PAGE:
It was only when the allies secured Victory over Japan, that World War II was to finally come to an end.
This Press Association picture captures the mood in London
Celebrations took place all over the world on 15 August 1945.
Our picture, by the Press Association shows just one of the scenes from London, with two airmen displaying a newspaper headline which simply read: "Japan Surrenders".
As the 60th anniversary approaches, Breakfast looks at the events through the eyes of the veterans who were there.
Breakfast's series of special films ran from Monday August 8 to Friday August 12.
Unfortunately, for copyright reasons, we can no longer make these films available on the internet.
But you can still read historical accounts of the end of World War II from BBC News Interactive's 'On this Day' pages
Monday 8 August: Burma campaign veterans
Veterans Major General Sir Ian Lyall Grant and Masao Hirakubo OBE
In the first of our reports, we hear from a British and Japanese veteran of the Burma campaign who fought at the battles of Kohima and Imphal.
Both soldiers have worked tirelessly for reconciliation.
They met 15 years ago and have taken veterans back to Japan to meet up with their former combatants.
Major General Sir Ian Lyall Grant is a veteran of the Burma campaign. And, Lieutenant Masao Hirakubo is now a British citizen, who's been awarded an OBE for his work on post-war reconciliation.
We brought the two veterans together to discuss what happened in Burma.
Major-General Sir Ian Lyall Grant MC has written extensively on the Burma campaign - Burma: The Turning Point, published February 2004. And Burma 1942: The Japanese Invasion. Grant, (Ian Lyall) & Tamay Ama (Kazuo)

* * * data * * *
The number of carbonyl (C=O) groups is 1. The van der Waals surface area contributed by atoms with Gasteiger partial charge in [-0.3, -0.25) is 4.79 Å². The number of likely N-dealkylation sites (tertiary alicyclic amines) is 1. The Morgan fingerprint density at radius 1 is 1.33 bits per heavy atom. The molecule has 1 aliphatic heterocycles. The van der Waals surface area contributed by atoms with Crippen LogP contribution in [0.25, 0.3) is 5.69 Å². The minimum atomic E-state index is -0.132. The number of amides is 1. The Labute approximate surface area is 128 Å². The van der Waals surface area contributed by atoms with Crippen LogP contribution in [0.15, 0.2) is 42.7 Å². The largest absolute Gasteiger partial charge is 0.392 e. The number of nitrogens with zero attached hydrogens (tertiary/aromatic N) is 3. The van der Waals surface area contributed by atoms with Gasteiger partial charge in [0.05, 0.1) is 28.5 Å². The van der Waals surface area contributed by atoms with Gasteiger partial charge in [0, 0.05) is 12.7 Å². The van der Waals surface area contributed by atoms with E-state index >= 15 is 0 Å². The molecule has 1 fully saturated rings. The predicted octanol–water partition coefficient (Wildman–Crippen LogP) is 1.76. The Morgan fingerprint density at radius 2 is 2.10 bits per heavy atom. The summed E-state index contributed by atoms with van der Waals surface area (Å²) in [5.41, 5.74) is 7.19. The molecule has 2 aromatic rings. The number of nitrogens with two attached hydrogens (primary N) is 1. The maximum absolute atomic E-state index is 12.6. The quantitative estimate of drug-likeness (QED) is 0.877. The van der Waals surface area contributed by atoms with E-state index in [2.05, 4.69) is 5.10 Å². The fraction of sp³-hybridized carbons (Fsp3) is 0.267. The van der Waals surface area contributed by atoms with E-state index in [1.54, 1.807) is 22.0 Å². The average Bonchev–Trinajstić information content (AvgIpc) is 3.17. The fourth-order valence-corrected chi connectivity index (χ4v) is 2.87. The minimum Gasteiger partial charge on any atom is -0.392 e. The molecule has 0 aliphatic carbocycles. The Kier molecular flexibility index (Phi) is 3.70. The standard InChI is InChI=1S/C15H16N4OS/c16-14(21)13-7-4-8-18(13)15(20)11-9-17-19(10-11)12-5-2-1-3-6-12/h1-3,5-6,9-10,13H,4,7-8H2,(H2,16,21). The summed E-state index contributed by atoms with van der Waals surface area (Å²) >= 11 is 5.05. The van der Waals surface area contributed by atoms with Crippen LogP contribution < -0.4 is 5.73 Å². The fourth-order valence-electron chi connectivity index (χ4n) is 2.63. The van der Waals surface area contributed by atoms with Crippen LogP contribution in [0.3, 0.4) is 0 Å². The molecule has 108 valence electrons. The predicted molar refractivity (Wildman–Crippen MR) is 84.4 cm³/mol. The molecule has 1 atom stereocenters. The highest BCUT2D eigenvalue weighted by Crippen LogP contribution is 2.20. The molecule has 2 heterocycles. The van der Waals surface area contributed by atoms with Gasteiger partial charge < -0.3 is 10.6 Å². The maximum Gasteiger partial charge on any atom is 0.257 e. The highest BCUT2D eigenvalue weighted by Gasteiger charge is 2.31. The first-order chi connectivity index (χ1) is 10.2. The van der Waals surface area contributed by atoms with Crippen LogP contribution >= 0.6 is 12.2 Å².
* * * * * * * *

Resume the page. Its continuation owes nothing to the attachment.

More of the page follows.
Tuesday 9 August: British PoWs
Guards would force PoWs to hold a boulder over their head
Today we heard from British PoWs held in Changi camp, Singapore, who worked on Burma to Thailand Railway.
Conditions were appalling - and prisoners of war were immensely badly treated by their Japanese guards.
They were recorded by the artist Jack Bridger Chalker, who was captured a month after his arrival in Singapore.
We also heard the experiences of
Bombadier Steve Cairns, who was beaten so that he was left unable to have children.
Sixty years on, neither man is able to forgive the Japanese for what happened:
"I don't think I could forgive them - I'd be betraying the boys who died," Steve told us. Jack agrees:
"The brutality was excessive and horrifying - and so unnecessary."
Jack Chalker has written a book: The War Drawings of Jack Chalker, Burma Railway Artist: Artist at War in Singapore, Thailand and Burma, 1942-45. Published by: Leo Cooper, 1994
Wednesday 10: the Chindit fighters
Eighty three year old
Major Neville Hogan, who's Anglo-Burmese, served as a Burma rifleman and became one of the Chindits - a special force brought together by General Orde Wingate to fight deep behind enemy lines in the Burmese jungle.
Major Neville Hogan took part in the Chindits' 1944 campaign
The Chindits were British, Scottish Ghurka and Burma platoons - and their job was to cut Japanese communications and supply lines, to prevent their advance north.
He remembers the Japanese as formidable fighters - but he's unable to forgive the cruelty he witnessed.
Thursday 11: the Indian RAF pilot
Squadron Leader Mahinder Singh Pujji DFC was one of only 24 Indians who volunteered for the RAF - only 18 became pilots.
Squadron Leader Mahinder Singh Pujji flew Hurricanes during the war
He's the only remaining one alive. His first action was over France, then Middle East and then Burma - flying Hurricanes on missions, gaining intelligence and bombing the enemy in the jungle.
In Burma his job was to fly very low over the jungle to locate army positions - his unit soon became known as "the eyes of the 14th army".
Squadron Leader Pujji says that he wasn't afraid to fly:
"I think you can be a good pilot only if you're not scared...I wanted to fly and I didn't care if I died".
Friday 12: the British Internees
We talk to Drina Leeson and Doris Hewitt. Now in their 70s, they were 15 and 13 when they were interned by the Japanese in Sumatra.
In the days before Singapore fell to the Japanese in February 1942, the women and children of the ex-pat British communities, scrambled onto the last ships to leave the peninsular.
Two of the ships were bombed and sunk. Drina was on one of them. After days in the water the survivors struggled ashore onto Banka Island - and into the hands of the Japanese. Doris's ship was captured.
They spent three and a half years in various camps - and have remained friends ever since.